When Hamas rained rockets on Israel in 2012 and again in 2014, the country was able to prevent widespread casualties and damage by activating the Iron Dome system, which intercepted and destroyed rockets fired at Israeli population centers and industrial areas. But rockets aren’t the only threat, or even the main threat. Experts are examining ways to find and foil enemy cyber-attacks against the country’s infrastructure, attacks that are already taking place in the tens of thousands.
The brains behind Iron Dome have given some thought to this problem as well. On Tuesday, the Israel Electric Company (IEC) unveiled its Information Grid, a system designed to keep an eye on electricity data flows, helping to ensure that nothing is amiss in how power is being deployed. The Grid was designed by IEC professionals, together with developers from mPrest Systems, the company that supplied much of the technology for Iron Dome. The system was presented for the first time Tuesday at the Homeland Security Conference taking place in Tel Aviv this week.
In a recent talk, Eugene Kaspersky, one of the deans of the cyber-security business, said that while hackers were currently using their talents to steal money, for the most part, sabotage of infrastructure – like electrical grids – was a major threat to governments around the world.
Kaspersky is the head of the cyber-security firm that bears his name. Among his accomplishments was disclosure of the existence of the Stuxnet malware in 2012. The virus attacked Iranian nuclear facilities, by hitting the PLC (programmable logic control) automation systems that control them. More than one analyst has attributed the creation and deployment of Stuxnet to Israeli engineers. Israel, as expected, denies any involvement.
But if Stuxnet was unique and exceptional just two years ago, it’s just another run-of-the-mill attack program now. Over the past several years, there’s been an explosion in the development of malware to attack infrastructure, SCADA systems, the automated low-level computer systems that control machinery, transportation systems, gas stations, utility systems, security installations – and electrical grids.
“We’ve seen numerous cases of attacks on industrial infrastructure – Stuxnet was far from the only one,” said Kaspersky. “There is an international army consisting of tens of thousands of engineers out there developing SCADA malware. One day, a terrorist organization is going to get the bright idea to acquire one of these tools and deploy it to make their ideological point. If it hasn’t happened yet, it’s just a matter of time until it does.”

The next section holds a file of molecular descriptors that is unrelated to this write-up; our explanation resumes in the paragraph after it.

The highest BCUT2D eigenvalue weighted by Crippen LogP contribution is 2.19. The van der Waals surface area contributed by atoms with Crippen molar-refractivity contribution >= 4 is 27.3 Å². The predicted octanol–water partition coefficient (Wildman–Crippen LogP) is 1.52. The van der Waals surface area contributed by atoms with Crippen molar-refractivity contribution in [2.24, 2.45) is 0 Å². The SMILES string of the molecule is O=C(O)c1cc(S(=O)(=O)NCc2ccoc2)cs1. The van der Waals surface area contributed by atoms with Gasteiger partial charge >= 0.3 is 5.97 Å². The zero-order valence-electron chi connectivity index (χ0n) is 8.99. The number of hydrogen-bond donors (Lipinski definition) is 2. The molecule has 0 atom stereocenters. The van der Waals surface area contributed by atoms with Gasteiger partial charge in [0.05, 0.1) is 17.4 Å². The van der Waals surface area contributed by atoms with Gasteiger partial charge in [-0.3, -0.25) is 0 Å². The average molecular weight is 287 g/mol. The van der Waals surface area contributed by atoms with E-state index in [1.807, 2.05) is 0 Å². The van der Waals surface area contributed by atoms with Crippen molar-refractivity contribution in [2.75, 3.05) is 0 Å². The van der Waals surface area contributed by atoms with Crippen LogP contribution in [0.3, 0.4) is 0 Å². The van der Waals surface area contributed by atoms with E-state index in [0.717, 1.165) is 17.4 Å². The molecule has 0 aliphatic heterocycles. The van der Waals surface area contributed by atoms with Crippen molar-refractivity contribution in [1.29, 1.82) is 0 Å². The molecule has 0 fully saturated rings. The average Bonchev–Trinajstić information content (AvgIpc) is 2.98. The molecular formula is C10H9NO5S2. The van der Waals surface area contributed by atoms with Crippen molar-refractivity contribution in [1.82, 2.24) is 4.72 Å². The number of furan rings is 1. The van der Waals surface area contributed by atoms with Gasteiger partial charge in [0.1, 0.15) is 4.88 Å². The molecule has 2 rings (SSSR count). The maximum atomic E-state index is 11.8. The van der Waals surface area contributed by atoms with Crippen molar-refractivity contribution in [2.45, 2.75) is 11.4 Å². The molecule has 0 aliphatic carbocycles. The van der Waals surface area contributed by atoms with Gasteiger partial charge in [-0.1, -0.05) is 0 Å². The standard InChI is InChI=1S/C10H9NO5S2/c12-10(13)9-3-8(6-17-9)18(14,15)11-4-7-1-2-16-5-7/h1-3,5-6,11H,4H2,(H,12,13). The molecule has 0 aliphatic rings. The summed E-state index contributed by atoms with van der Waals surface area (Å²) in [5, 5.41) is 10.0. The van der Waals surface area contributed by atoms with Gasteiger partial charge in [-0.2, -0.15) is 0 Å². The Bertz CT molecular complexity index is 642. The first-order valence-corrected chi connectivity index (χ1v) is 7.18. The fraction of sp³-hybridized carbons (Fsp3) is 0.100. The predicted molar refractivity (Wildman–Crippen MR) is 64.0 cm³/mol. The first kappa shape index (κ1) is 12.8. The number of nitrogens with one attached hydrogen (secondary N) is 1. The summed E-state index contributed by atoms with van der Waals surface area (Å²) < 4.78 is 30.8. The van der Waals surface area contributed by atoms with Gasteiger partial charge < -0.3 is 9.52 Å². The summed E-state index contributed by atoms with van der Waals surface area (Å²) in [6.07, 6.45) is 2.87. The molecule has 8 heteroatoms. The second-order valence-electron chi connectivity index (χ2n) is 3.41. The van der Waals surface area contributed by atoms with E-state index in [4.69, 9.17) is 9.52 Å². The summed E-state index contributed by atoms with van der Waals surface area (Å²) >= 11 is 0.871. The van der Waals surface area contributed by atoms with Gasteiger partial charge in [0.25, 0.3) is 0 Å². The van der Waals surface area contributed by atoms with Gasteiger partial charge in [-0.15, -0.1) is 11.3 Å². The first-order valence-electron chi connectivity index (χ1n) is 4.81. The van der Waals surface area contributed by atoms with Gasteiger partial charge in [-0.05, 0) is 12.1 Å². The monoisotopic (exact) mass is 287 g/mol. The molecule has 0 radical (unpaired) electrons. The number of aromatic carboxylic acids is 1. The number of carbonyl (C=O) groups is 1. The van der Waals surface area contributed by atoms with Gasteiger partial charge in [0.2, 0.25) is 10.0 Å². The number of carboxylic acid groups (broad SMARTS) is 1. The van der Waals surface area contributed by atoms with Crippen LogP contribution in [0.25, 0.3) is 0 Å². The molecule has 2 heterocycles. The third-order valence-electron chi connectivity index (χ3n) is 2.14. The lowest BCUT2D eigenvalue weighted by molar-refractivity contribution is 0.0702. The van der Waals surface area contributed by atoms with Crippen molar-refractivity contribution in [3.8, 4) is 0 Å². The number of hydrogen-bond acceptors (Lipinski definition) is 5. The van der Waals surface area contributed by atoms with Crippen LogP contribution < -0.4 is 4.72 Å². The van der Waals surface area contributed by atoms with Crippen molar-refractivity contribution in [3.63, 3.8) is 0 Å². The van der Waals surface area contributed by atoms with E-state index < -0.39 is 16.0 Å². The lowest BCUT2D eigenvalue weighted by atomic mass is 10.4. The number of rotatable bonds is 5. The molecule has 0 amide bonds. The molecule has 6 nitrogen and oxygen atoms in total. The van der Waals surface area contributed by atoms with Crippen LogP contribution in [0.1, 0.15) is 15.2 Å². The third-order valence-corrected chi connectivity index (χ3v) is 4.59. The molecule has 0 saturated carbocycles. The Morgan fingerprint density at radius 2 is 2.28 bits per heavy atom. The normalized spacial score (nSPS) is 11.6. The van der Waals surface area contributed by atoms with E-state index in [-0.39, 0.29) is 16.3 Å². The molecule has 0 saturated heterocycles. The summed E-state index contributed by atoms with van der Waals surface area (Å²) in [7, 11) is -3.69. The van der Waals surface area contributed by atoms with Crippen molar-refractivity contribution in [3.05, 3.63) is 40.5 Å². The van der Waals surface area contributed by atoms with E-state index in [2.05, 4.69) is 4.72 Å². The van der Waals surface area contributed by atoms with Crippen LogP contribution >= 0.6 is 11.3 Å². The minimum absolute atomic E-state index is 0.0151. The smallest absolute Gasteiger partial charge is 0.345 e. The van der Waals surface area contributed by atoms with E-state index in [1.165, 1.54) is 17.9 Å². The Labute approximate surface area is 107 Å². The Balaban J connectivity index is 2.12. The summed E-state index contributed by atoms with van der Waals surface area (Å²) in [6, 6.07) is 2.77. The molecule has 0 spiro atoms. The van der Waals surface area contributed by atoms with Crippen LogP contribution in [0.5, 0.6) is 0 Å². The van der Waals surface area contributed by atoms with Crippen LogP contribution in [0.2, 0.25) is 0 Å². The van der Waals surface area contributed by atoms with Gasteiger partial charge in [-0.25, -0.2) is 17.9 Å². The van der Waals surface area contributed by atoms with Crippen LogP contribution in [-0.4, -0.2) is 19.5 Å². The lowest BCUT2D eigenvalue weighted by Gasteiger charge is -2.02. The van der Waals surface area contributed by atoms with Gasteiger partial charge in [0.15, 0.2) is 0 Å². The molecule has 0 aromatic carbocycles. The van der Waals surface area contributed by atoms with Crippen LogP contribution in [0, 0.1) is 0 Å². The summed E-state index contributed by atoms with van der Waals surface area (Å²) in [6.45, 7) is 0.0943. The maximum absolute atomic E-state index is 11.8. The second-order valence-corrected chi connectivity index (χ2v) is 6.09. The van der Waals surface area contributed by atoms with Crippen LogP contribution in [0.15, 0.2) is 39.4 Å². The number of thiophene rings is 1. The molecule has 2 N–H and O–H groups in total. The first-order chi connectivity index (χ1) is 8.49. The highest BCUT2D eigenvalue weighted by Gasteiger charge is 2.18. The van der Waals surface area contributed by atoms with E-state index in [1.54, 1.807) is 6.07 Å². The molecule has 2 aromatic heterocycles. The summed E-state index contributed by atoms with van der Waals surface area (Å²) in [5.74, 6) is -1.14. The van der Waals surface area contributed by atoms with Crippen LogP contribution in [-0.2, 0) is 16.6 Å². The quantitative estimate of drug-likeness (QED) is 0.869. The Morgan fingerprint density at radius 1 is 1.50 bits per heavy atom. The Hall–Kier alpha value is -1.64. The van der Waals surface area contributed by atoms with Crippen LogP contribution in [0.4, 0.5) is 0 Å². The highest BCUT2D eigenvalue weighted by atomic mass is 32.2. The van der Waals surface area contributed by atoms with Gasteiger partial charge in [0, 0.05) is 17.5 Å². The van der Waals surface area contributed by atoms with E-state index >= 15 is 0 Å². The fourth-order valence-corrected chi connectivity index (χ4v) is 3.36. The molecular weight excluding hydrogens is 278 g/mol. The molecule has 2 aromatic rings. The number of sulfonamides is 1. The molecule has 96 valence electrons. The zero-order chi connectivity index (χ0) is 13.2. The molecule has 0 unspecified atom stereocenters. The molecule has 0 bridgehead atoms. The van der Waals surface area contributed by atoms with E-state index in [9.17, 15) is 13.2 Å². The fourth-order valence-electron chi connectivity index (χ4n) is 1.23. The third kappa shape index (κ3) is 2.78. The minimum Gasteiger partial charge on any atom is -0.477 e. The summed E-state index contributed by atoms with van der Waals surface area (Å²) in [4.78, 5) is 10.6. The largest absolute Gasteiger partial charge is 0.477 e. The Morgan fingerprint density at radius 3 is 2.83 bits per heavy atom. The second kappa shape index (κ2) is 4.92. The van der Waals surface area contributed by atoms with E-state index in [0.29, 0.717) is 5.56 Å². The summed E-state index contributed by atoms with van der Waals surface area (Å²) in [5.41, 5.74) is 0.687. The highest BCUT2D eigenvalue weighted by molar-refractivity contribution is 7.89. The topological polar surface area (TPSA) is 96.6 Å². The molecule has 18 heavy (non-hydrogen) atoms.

Hoping to avoid a situation in which Israelis are victims of an “ideological point” made by Hamas or another terrorist group, the IEC partnered with a subsidiary of mPrest Systems, called mPrest Electric, which was a member of the IEC’s KARAT Incubator. Drawing on the tech used by mPrest to design and operate Iron Dome, the companies designed the Information Grid, which checks the flow of electricity to ensure that lines are not overloaded, and that electricity “viruses” — attacks on specific sections of the grid – don’t spread, allowing administrators to quickly identify suspicious activity and isolate it.
As with Iron Dome, the key to the Grid’s capabilities is the creation of specific rules that quickly deploy resources and issue commands on the grid in response to ever-changing circumstances. The heart of the Grid is a command and control system similar to the one that controls Iron Dome. When an attack is detected – if a SCADA system that is controlling electrical flow starts acting “funny,” for example – the Grid will notice it right away, and it will automatically shut off connections to the substation or segment of the system that has been compromised, preventing further damage and allowing security personnel to better track the source of the attack.
The system allows integration and control in real-time of thousands of sensors, which are installed at about 300 different sites in Israel. The sensors measure a wide variety of data, which flows into the Grid and is analyzed in real time. The Grid is based on a unique architecture which allows the integration of an infinite number of systems and assets, with no limitation on the number of links or data, said the IEC, and it can also handle additional information from a wide variety of legacy programs that measure and record data.
To ensure full preparedness, the Grid prepares potential problem scenarios based on permutations of the data, providing daily “what if” scenarios and solutions based on the trends it discovers in the electrical system.
According to Yiftach Ron-Tal, chairman of the board of directors of the Israel Electric Company, “Hezbollah-style terrorism and Grad missile attacks are out; cyber-attacks are in. We are getting hit with tens of thousands of penetration attempts daily, hundreds of thousands monthly. The world, the state of Israel and the electricity sector are in an era where cybernetic threats on communication infrastructures are ever increasing. I attach great importance to training future generations. As chairman of the board of the IEC, I can testify to the abilities we are developing in the field of cybernetics which places us in the forefront of this sophisticated and complex arena.”